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OSHO Online Library   »   The Books   »   Zarathustra: The Laughing Prophet
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Chapter 20: The Convalescent

Just as these are the stages below your conscious mind, the East has been aware of a similar three stages above your conscious mind. And that seems very rational and very scientific, because it balances you. The East, for at least twenty-five centuries, has been absolutely aware that above your conscious mind is the superconscious mind, and above the superconscious mind is the collective superconscious mind, and above the collective superconscious mind is the universal superconscious mind.

These seven stages have been referred in many ways, but in Zarathustra’s parable his being for seven days in a strange state which looked as if he is almost dead - he was alive.he passed through all these seven stages, from the lowest to the highest. He discovered his whole rainbow of consciousness - the seven colors, the whole spectrum. And when he awoke after seven days he was not the old Zarathustra. The superman had arrived, who was fully conscious of his whole being. There was not even a small corner within him anymore which was dark. All was light. And this is what has been referred to as self-knowledge, or enlightenment, or awakening to your ultimate reality.

When he finally comes to himself, he finds he is surrounded by fruits and sweet-smelling herbs brought to him by his animals.

Perhaps animals can fall in rapport with a man who is aware of his whole being; no language is needed. But they were taking care of Zarathustra. They had brought fruits and herbs and they were waiting for his awakening.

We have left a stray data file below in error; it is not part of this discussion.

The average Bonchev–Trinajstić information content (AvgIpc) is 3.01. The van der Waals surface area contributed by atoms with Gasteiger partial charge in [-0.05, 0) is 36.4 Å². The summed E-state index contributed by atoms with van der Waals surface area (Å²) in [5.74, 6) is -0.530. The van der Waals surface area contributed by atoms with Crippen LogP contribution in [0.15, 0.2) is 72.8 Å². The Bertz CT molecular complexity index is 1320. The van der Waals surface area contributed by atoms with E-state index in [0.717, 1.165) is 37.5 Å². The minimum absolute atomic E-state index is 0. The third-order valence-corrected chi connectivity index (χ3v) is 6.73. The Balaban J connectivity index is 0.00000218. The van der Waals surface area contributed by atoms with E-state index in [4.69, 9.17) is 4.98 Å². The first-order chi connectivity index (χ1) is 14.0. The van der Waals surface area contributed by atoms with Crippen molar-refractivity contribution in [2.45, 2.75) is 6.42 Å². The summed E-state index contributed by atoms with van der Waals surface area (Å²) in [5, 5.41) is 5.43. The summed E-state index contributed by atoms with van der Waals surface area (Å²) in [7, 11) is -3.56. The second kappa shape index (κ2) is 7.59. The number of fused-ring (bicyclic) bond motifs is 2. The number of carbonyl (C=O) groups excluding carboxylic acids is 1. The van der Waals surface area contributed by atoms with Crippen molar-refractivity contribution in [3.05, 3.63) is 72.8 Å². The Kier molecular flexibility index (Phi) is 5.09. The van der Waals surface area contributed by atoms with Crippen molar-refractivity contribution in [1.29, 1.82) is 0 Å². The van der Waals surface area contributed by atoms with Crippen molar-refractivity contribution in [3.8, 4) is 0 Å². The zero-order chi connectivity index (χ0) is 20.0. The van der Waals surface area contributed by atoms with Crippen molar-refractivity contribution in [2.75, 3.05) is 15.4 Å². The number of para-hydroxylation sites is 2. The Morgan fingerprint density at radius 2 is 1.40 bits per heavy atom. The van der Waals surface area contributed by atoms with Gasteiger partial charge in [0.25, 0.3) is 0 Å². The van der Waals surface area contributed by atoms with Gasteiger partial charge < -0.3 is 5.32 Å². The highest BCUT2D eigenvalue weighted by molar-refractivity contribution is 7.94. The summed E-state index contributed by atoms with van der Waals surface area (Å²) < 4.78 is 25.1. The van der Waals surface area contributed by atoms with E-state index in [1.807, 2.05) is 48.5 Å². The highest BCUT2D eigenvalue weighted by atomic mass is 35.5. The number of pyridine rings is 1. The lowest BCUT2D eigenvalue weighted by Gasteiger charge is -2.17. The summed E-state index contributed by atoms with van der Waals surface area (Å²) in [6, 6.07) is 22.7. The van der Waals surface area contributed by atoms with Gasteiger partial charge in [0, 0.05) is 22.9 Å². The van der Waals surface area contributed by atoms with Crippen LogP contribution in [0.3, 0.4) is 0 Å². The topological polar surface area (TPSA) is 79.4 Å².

On seeing him awake, his animals ask Zarathustra if he would not now step out into the world which is waiting for him.

Now he’s ready. The thing for which he was waiting has happened to him. He has arrived to the optimum awakening. It is time: go down to man; they are groping in darkness.

“The wind is laden with heavy fragrance that longs for you and all the brooks would like to run after you,” they tell him.

The parable indicates one significant thing: a man like Zarathustra can be understood only by innocence. Not by the knowledgeable, not by the scholars, not by those who have lost themselves in beautiful words and theories and philosophies, but by those who are utterly silent.

“For behold, O Zarathustra! New lyres are needed for your new songs”

You are no longer the old Zarathustra who had gone to sleep. In these seven days you have died and you have resurrected; you are an absolutely new man. You will need new lyres for your new songs.

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